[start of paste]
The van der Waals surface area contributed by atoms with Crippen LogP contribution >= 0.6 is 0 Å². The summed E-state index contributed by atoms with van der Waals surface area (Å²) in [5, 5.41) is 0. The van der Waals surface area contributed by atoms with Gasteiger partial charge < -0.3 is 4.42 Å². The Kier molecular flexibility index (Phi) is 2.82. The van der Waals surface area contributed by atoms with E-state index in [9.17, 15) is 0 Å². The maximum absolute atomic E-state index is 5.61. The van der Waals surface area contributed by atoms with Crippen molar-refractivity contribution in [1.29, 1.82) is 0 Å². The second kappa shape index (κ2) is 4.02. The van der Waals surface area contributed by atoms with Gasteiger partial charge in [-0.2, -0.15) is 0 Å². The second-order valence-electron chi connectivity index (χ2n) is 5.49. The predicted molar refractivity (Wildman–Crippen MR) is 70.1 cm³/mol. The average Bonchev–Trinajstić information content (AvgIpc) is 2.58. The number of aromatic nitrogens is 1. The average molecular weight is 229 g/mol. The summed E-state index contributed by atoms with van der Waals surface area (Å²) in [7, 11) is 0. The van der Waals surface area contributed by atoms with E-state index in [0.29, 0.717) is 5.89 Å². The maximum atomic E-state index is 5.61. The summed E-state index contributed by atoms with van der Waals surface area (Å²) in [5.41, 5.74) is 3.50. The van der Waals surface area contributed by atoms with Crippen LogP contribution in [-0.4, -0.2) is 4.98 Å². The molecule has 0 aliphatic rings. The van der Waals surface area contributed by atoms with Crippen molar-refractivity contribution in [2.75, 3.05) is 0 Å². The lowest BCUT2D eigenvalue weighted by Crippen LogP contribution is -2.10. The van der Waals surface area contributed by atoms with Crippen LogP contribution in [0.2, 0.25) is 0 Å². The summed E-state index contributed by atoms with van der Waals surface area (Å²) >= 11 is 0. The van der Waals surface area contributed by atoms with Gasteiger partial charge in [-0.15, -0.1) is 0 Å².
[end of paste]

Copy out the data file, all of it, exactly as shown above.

The van der Waals surface area contributed by atoms with Crippen LogP contribution >= 0.6 is 0 Å². The summed E-state index contributed by atoms with van der Waals surface area (Å²) in [5, 5.41) is 0. The van der Waals surface area contributed by atoms with Gasteiger partial charge < -0.3 is 4.42 Å². The Kier molecular flexibility index (Phi) is 2.82. The van der Waals surface area contributed by atoms with E-state index in [9.17, 15) is 0 Å². The maximum absolute atomic E-state index is 5.61. The van der Waals surface area contributed by atoms with Crippen molar-refractivity contribution in [1.29, 1.82) is 0 Å². The second kappa shape index (κ2) is 4.02. The van der Waals surface area contributed by atoms with Gasteiger partial charge in [-0.2, -0.15) is 0 Å². The second-order valence-electron chi connectivity index (χ2n) is 5.49. The predicted molar refractivity (Wildman–Crippen MR) is 70.1 cm³/mol. The average Bonchev–Trinajstić information content (AvgIpc) is 2.58. The number of aromatic nitrogens is 1. The average molecular weight is 229 g/mol. The summed E-state index contributed by atoms with van der Waals surface area (Å²) in [7, 11) is 0. The van der Waals surface area contributed by atoms with E-state index in [0.29, 0.717) is 5.89 Å². The maximum atomic E-state index is 5.61. The summed E-state index contributed by atoms with van der Waals surface area (Å²) in [5.41, 5.74) is 3.50. The van der Waals surface area contributed by atoms with Crippen LogP contribution in [-0.4, -0.2) is 4.98 Å². The molecule has 0 aliphatic rings. The van der Waals surface area contributed by atoms with Crippen molar-refractivity contribution in [2.75, 3.05) is 0 Å². The lowest BCUT2D eigenvalue weighted by Crippen LogP contribution is -2.10. The van der Waals surface area contributed by atoms with Crippen LogP contribution in [0.2, 0.25) is 0 Å². The summed E-state index contributed by atoms with van der Waals surface area (Å²) >= 11 is 0. The van der Waals surface area contributed by atoms with Gasteiger partial charge in [-0.15, -0.1) is 0 Å².